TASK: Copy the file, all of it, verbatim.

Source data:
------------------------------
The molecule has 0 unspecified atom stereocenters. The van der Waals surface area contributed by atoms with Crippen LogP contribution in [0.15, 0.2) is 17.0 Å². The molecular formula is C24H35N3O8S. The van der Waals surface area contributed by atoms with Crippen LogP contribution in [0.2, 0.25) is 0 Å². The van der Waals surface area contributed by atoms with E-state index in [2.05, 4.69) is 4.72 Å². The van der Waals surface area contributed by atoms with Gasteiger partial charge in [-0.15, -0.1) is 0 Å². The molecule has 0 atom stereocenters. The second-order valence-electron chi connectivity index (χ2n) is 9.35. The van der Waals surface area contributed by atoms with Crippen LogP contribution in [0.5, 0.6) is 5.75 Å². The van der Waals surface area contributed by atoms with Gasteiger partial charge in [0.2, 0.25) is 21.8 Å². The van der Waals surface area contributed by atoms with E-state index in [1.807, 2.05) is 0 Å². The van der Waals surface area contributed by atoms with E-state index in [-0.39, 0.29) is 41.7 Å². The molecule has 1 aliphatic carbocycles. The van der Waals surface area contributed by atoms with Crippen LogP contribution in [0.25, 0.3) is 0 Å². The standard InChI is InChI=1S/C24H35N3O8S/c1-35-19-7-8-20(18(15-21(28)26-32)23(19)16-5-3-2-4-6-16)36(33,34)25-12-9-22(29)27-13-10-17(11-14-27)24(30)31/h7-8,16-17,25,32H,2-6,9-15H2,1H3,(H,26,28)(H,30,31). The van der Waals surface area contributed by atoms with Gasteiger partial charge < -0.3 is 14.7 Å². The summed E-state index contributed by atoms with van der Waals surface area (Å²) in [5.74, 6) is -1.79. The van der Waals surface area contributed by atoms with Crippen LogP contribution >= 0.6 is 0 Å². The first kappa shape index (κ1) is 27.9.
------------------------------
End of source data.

The molecule has 0 unspecified atom stereocenters. The van der Waals surface area contributed by atoms with Crippen LogP contribution in [0.15, 0.2) is 17.0 Å². The molecular formula is C24H35N3O8S. The van der Waals surface area contributed by atoms with Crippen LogP contribution in [0.2, 0.25) is 0 Å². The van der Waals surface area contributed by atoms with E-state index in [2.05, 4.69) is 4.72 Å². The van der Waals surface area contributed by atoms with Gasteiger partial charge in [-0.15, -0.1) is 0 Å². The molecule has 0 atom stereocenters. The second-order valence-electron chi connectivity index (χ2n) is 9.35. The van der Waals surface area contributed by atoms with Crippen LogP contribution in [0.5, 0.6) is 5.75 Å². The van der Waals surface area contributed by atoms with Gasteiger partial charge in [0.2, 0.25) is 21.8 Å². The van der Waals surface area contributed by atoms with E-state index in [1.807, 2.05) is 0 Å². The van der Waals surface area contributed by atoms with E-state index in [-0.39, 0.29) is 41.7 Å². The molecule has 1 aliphatic carbocycles. The van der Waals surface area contributed by atoms with Crippen LogP contribution in [0.25, 0.3) is 0 Å². The standard InChI is InChI=1S/C24H35N3O8S/c1-35-19-7-8-20(18(15-21(28)26-32)23(19)16-5-3-2-4-6-16)36(33,34)25-12-9-22(29)27-13-10-17(11-14-27)24(30)31/h7-8,16-17,25,32H,2-6,9-15H2,1H3,(H,26,28)(H,30,31). The van der Waals surface area contributed by atoms with Gasteiger partial charge < -0.3 is 14.7 Å². The summed E-state index contributed by atoms with van der Waals surface area (Å²) in [5.74, 6) is -1.79. The van der Waals surface area contributed by atoms with Crippen LogP contribution >= 0.6 is 0 Å². The first kappa shape index (κ1) is 27.9.